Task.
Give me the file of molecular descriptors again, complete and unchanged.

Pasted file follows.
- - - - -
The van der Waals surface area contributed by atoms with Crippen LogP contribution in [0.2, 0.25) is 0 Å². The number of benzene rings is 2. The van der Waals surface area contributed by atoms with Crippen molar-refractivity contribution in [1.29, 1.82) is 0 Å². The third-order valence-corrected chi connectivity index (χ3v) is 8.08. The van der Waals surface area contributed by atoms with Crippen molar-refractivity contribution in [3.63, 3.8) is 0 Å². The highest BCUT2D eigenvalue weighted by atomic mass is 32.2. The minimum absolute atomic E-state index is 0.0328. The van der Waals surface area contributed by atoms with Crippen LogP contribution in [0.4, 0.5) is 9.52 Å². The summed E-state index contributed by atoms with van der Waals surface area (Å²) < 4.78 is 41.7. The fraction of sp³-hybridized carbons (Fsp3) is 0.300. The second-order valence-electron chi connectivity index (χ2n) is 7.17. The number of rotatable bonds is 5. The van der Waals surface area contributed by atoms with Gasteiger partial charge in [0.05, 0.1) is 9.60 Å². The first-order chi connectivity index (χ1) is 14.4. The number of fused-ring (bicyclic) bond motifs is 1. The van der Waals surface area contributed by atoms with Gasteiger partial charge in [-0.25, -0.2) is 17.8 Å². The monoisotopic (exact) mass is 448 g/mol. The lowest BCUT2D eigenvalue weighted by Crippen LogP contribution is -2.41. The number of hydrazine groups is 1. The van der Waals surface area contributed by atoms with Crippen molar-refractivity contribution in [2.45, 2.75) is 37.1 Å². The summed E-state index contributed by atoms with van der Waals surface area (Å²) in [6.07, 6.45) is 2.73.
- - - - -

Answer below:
The van der Waals surface area contributed by atoms with Crippen LogP contribution in [0.2, 0.25) is 0 Å². The number of benzene rings is 2. The van der Waals surface area contributed by atoms with Crippen molar-refractivity contribution in [1.29, 1.82) is 0 Å². The third-order valence-corrected chi connectivity index (χ3v) is 8.08. The van der Waals surface area contributed by atoms with Crippen molar-refractivity contribution in [3.63, 3.8) is 0 Å². The highest BCUT2D eigenvalue weighted by atomic mass is 32.2. The minimum absolute atomic E-state index is 0.0328. The van der Waals surface area contributed by atoms with Crippen LogP contribution in [0.4, 0.5) is 9.52 Å². The summed E-state index contributed by atoms with van der Waals surface area (Å²) < 4.78 is 41.7. The fraction of sp³-hybridized carbons (Fsp3) is 0.300. The second-order valence-electron chi connectivity index (χ2n) is 7.17. The number of rotatable bonds is 5. The van der Waals surface area contributed by atoms with Gasteiger partial charge in [0.05, 0.1) is 9.60 Å². The first-order chi connectivity index (χ1) is 14.4. The number of fused-ring (bicyclic) bond motifs is 1. The van der Waals surface area contributed by atoms with Gasteiger partial charge in [-0.25, -0.2) is 17.8 Å². The monoisotopic (exact) mass is 448 g/mol. The lowest BCUT2D eigenvalue weighted by Crippen LogP contribution is -2.41. The number of hydrazine groups is 1. The van der Waals surface area contributed by atoms with Crippen molar-refractivity contribution in [2.45, 2.75) is 37.1 Å². The summed E-state index contributed by atoms with van der Waals surface area (Å²) in [6.07, 6.45) is 2.73.